Bringing down recruitment cost requires a long-term programme that needs to be backed up by a clear goal and innovation. The recruitment programme should work on the principle of reaching the prospective employee and completing the whole process of recruitment with speed. Here are 5 best practices that you can tap on to help reduce your recruitment cost.
1. Set a clear goal about your recruitment requirements.
Knowing what you want for your recruitment goals enables you to reach relevant candidates at the fastest pace. The Job Description (JD) is the first and most crucial step in the recruitment process. It needs to be prepared by a subject matter expert or the department manager. A casually prepared job details page, with either an unnecessarily long and unneeded set of requirements or an incomplete set of requirements, hinders the process. Ultimately, you may lose out on an employee who is genuinely good at the core requirement and instead appoint somebody with non-core skills.
2. Be visible to candidates on the web and partner with professional networking platforms.
Recruiters gain an edge by positioning themselves at the strategic platform where candidates, regardless of the level of work experience, visit for news related to their profiles, industry trends and new job opportunities. Using the internet to conduct interviews and tests brings down recruitment costs considerably. Candidates will also thank you for it, as they save travelling and lodging costs and time when recruitment is done online.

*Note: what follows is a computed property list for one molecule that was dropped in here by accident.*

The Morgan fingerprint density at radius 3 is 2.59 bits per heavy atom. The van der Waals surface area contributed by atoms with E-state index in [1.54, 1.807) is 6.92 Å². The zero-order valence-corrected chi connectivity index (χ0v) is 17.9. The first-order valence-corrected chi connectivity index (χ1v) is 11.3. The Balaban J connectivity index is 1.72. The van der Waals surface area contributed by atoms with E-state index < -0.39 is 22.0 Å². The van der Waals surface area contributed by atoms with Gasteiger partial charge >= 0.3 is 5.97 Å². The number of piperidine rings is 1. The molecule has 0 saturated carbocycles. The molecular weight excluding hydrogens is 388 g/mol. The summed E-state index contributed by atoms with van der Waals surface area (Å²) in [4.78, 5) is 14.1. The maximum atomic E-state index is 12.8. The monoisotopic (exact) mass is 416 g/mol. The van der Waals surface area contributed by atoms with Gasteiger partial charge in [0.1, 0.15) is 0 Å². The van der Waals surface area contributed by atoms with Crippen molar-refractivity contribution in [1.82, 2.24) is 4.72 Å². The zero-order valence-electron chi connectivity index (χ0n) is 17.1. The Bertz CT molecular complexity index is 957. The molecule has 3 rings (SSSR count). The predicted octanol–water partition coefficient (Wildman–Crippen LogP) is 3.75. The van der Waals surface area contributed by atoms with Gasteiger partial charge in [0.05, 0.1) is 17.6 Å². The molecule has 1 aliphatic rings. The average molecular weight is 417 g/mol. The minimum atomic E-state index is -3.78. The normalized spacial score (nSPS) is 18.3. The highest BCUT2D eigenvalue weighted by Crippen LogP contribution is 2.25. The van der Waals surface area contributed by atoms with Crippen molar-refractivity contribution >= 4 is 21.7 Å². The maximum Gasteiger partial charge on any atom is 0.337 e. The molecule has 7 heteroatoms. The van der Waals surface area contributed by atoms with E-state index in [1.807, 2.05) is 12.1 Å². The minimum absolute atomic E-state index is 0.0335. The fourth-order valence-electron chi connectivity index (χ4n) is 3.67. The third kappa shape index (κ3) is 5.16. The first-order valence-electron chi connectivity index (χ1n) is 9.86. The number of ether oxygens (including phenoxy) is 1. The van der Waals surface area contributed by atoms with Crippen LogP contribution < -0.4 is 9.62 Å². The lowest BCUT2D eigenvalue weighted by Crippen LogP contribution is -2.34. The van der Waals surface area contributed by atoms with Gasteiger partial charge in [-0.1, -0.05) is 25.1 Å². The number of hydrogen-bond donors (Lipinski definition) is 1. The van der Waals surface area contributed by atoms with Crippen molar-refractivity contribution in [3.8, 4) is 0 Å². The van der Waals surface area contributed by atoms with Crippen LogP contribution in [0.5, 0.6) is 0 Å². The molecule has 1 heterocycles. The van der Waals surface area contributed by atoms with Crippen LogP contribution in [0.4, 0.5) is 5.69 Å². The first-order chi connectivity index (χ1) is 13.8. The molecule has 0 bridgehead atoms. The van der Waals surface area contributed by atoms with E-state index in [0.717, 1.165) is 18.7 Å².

3. Use social media and leverage it for promoting job opportunities.
Having a good social media presence helps companies to understand employee requirements through interactions on social media pages. Prospective employees also get a feel of the company and when appointed, they are ready and enthusiastic to blend into the working ethos of the company. Twitter, LinkedIn and Facebook are great channels to reach out to active and passive job seekers, making recruitment more direct, accurate and less time-consuming..
4. Manage attrition and retirement.
The Oil and Energy industry is among the top 8 industries with the highest turnover rates. The most effective way to bring down recruitment costs is to always engage your existing workforce and prepare for attrition. There are various reasons why employees walk away from an organisation. According to a LinkedIn survey in 2015, 45% of professionals leave their jobs because of a lack of opportunities and 41% do so because of dissatisfaction with their senior leadership. A big chunk of recruitment costs comprises of filling vacancies as a result of attrition. Attrition, when managed with the right approach, can drastically reduce recruitment costs.